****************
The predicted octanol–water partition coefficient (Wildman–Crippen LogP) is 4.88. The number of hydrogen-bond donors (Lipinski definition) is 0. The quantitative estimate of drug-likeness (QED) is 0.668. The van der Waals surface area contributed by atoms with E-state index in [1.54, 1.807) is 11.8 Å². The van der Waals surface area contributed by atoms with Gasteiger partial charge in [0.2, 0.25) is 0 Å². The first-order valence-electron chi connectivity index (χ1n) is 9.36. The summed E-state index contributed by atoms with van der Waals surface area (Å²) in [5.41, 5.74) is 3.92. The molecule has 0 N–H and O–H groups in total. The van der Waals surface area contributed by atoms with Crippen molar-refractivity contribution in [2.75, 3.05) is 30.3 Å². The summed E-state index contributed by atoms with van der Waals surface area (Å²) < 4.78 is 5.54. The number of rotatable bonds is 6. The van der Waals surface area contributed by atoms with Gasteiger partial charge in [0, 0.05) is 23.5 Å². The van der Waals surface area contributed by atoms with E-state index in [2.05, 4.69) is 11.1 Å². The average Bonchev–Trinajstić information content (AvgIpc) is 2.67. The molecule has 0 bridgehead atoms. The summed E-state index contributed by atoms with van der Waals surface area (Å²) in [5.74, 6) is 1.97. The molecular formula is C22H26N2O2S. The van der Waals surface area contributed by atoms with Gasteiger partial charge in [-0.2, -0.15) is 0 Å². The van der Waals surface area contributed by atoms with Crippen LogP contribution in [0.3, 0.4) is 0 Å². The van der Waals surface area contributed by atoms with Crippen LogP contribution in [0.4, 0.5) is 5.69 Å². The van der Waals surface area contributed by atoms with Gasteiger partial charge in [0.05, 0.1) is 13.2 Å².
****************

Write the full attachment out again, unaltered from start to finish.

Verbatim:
The predicted octanol–water partition coefficient (Wildman–Crippen LogP) is 4.88. The number of hydrogen-bond donors (Lipinski definition) is 0. The quantitative estimate of drug-likeness (QED) is 0.668. The van der Waals surface area contributed by atoms with E-state index in [1.54, 1.807) is 11.8 Å². The van der Waals surface area contributed by atoms with Gasteiger partial charge in [0.2, 0.25) is 0 Å². The first-order valence-electron chi connectivity index (χ1n) is 9.36. The summed E-state index contributed by atoms with van der Waals surface area (Å²) in [5.41, 5.74) is 3.92. The molecule has 0 N–H and O–H groups in total. The van der Waals surface area contributed by atoms with Crippen molar-refractivity contribution in [2.75, 3.05) is 30.3 Å². The summed E-state index contributed by atoms with van der Waals surface area (Å²) < 4.78 is 5.54. The number of rotatable bonds is 6. The van der Waals surface area contributed by atoms with Gasteiger partial charge in [0, 0.05) is 23.5 Å². The van der Waals surface area contributed by atoms with E-state index in [2.05, 4.69) is 11.1 Å². The average Bonchev–Trinajstić information content (AvgIpc) is 2.67. The molecule has 0 bridgehead atoms. The summed E-state index contributed by atoms with van der Waals surface area (Å²) in [5.74, 6) is 1.97. The molecular formula is C22H26N2O2S. The van der Waals surface area contributed by atoms with Gasteiger partial charge in [-0.2, -0.15) is 0 Å². The van der Waals surface area contributed by atoms with Crippen LogP contribution in [0.3, 0.4) is 0 Å². The van der Waals surface area contributed by atoms with Crippen LogP contribution in [0.4, 0.5) is 5.69 Å². The van der Waals surface area contributed by atoms with Gasteiger partial charge in [0.05, 0.1) is 13.2 Å².